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Team members Jesse Lumsden, Chris Spring, Chelsea Valois and Jenny Ciochetti, left to right, pose for a photograph during the announcement of the Canadian bobsled team for the 2014 Olympic Winter Games in Sochi, Monday, December 16, 2013 in Montreal. (Paul Chiasson/THE CANADIAN PRESS)
Team members Jesse Lumsden, Chris Spring, Chelsea Valois and Jenny Ciochetti, left to right, pose for a photograph during the announcement of the Canadian bobsled team for the 2014 Olympic Winter Games in Sochi, Monday, December 16, 2013 in Montreal. (Paul Chiasson/THE CANADIAN PRESS)

Humphries, Moyse look to keep Olympic Champions title at 2014 Games Add to ...

Carrying the label Olympic champions hasn’t been too heavy a burden for Kaillie Humphries and Heather Moyse.

The women’s two-man bobsled champions from the 2010 Winter Games in Vancouver were on hand Monday as 16 athletes were named to Canada’s team for the 2014 Games in Sochi, Russia.

“I’ve had an amazing time as the champion and I hope to hold the title for another four years,” said Humphries. “Being in a leadership role is something I had to accept.

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“I had to adapt to all the philosophies that come along with it. I’ve had to learn. I really have no ideas what I’m doing, but I’ve had great mentors not only within the sport but from the Canadian Olympic team. It’s been a great four years and I hope to make it another great four years.”

After Vancouver, Moyse took a break from bobsled to try other sports, but the two were reunited this season and look to be gold medal contenders again. They are coming off a first-place finish last week at Lake Placid, N.Y.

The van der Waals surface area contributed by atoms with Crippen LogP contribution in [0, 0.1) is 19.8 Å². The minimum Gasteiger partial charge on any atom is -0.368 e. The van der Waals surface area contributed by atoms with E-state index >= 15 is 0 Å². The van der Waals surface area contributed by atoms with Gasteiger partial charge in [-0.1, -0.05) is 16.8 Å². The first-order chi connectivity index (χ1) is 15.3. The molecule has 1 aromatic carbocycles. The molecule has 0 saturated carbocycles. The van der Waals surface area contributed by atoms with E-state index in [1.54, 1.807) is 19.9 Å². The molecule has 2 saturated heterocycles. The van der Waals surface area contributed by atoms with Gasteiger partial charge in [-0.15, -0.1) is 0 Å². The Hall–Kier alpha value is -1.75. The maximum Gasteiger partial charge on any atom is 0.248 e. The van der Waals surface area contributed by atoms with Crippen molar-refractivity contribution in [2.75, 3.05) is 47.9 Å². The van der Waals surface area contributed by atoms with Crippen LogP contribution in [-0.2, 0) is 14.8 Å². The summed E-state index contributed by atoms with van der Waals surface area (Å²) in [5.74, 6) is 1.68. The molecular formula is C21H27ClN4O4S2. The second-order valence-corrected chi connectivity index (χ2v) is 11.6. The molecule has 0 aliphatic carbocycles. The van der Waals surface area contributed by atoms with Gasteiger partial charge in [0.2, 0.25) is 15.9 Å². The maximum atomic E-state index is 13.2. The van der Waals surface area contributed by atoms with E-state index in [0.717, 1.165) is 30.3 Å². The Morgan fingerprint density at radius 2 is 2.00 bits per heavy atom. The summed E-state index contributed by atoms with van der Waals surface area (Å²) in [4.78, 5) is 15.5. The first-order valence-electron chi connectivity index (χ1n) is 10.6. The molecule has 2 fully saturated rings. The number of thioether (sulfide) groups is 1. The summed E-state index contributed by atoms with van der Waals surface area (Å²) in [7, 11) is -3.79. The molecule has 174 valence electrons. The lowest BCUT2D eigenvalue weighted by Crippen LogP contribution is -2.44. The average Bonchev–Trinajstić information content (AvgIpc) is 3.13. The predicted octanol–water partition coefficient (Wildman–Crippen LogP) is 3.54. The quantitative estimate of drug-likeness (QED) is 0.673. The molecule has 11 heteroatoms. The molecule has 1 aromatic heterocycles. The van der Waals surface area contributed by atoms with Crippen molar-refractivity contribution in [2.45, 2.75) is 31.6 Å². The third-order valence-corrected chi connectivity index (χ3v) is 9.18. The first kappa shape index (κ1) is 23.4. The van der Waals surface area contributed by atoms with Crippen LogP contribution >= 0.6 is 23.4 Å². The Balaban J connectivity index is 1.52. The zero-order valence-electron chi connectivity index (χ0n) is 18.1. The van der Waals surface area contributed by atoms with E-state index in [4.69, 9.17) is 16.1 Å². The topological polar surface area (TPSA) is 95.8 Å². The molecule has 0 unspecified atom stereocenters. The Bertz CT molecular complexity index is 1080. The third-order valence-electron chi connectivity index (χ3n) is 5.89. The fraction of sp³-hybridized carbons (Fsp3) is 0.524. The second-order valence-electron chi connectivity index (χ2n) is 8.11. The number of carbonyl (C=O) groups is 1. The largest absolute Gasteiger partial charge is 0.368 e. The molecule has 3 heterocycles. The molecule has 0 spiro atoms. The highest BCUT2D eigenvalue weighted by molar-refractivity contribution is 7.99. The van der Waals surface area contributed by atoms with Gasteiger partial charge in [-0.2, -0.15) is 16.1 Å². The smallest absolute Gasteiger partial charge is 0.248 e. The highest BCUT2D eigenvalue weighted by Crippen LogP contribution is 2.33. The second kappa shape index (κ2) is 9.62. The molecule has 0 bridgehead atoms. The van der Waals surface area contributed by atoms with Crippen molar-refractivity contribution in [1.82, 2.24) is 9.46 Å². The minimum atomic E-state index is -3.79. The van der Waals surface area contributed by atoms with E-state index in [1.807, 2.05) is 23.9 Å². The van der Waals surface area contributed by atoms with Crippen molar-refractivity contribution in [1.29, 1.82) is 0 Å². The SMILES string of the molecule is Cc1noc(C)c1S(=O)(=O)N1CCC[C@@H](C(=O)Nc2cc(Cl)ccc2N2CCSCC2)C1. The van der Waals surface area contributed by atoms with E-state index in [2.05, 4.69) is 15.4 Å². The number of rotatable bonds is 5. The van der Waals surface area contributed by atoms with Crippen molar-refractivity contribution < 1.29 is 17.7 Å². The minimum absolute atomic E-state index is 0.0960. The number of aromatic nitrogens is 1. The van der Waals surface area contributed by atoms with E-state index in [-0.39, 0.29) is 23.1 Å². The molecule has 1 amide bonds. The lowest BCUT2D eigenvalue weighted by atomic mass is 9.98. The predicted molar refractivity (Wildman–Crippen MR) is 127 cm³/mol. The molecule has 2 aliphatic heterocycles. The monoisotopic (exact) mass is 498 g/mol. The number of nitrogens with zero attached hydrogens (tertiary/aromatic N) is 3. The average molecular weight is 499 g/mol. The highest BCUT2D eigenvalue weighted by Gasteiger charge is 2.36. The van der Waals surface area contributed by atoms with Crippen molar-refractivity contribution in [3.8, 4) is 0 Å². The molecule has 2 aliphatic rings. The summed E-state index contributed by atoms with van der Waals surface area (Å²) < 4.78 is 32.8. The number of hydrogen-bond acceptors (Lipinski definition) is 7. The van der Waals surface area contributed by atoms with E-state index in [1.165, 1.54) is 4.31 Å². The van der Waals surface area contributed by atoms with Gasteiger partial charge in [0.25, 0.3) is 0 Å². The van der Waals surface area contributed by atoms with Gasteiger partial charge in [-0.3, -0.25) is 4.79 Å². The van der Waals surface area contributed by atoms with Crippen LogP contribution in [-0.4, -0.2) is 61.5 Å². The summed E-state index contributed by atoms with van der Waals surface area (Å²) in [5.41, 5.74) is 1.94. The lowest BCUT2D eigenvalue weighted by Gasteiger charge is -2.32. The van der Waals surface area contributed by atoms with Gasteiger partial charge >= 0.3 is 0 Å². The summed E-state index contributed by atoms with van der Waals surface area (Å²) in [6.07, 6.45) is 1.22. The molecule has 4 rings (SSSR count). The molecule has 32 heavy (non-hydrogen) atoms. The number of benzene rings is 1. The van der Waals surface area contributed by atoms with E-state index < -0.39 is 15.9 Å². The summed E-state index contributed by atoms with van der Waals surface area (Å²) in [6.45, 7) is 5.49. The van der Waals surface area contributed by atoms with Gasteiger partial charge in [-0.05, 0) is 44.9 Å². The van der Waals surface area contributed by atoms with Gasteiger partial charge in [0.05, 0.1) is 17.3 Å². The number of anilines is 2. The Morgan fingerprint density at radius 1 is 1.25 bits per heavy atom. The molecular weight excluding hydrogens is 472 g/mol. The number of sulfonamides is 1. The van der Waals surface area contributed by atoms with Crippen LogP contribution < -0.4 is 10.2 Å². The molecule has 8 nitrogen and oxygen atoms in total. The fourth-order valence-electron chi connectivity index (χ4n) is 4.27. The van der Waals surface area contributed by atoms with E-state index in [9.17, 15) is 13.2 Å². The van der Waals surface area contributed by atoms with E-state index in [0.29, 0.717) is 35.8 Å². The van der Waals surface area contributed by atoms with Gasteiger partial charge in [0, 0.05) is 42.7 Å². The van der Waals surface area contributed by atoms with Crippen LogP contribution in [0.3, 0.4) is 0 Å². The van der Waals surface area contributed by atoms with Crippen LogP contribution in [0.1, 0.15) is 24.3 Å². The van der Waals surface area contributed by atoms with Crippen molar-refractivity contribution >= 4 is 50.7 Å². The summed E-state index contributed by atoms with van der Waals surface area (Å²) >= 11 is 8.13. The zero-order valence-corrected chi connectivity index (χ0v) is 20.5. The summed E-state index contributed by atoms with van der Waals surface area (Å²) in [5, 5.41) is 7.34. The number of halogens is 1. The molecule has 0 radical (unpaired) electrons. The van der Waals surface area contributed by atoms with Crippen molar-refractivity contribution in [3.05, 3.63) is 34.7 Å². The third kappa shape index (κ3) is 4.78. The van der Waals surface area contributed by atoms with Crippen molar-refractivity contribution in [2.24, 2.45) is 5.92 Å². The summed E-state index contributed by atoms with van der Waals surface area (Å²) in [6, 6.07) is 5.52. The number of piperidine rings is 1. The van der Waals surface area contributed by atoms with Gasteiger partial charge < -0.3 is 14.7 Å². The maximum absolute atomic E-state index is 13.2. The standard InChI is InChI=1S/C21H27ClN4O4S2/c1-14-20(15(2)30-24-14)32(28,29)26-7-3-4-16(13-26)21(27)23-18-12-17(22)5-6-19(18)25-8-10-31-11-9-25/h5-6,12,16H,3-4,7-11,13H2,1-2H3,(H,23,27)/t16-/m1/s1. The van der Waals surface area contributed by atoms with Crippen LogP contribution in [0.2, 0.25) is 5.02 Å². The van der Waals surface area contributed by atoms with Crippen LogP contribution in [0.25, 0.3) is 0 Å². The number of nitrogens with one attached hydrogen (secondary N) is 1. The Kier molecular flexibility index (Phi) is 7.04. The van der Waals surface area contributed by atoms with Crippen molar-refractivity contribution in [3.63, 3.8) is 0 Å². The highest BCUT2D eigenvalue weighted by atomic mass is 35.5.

The week before, with Moyse nursing a back problem, Humphries had seen her run of 15 straight podium finishes end in Utah.

Humphries, from Calgary, and Moyse, from Summerside, P.E.I., as well as Jenny Ciochetti of Edmonton and Chelsea Valois of Zenon Park, Sask., were officially named to the women’s team.

Olympic bronze medalist Lyndon Rush of Humboldt, Sask. will lead a men’s squad that also has David Bissett, Neville Wright and Bryan Barnett of Edmonton, Lascelles Brown and Chris Spring of Calgary, Jesse Lumsden of Burlington, Ont., Cody Sorenson of Ottawa, Ben Coakwell of Saskatoon, Justin Kripps of Summerland, B.C., James McNaughton of Newmarket, Ont., Tim Randall of Toronto and Graeme Rinholm of Medicine Hat, Alta.

Four athletes — Luke Demetre of Halifax, Sam Giguere of Sherbrooke, Que., Emily Baadsvik of St. Stephen, N.B. and Kate O’Brien of Calgary — are in contention for the final two spots on the team that will be decided in January.

Humphries and Moyse were not the favourites going into the Vancouver Games, but pulled out a rousing win on home soil.

They will go into Sochi among the favourites, but Moyse said that won’t change their mindset.

“It’s important to focus,” she said. “We still have four World Cups before the Olympics.

“If we start looking too far ahead to the Olympics and taking things for granted, it’ll slip out of our fingers. If we focus on each race as it comes and then treat Sochi like it’s just the last race of our season and not making it any bigger than just another race, then I think we’ll be able to accomplish great things and maybe win another Olympic gold medal. I think it’s possible.”

Humphries said the bobsled run in Sochi will be a challenge.

“It’s completely different from Vancouver or a lot of tracks we’ve been on,” she said. “It has three uphill sections, which is brand new for I’d say 98 per cent of people on tour.

“Nagano in 1998 was the last track we had with uphill sections. It’s fairly short and the start will play a critical role. It’s really going to come down to who has put all the pieces together in the best way possible.”

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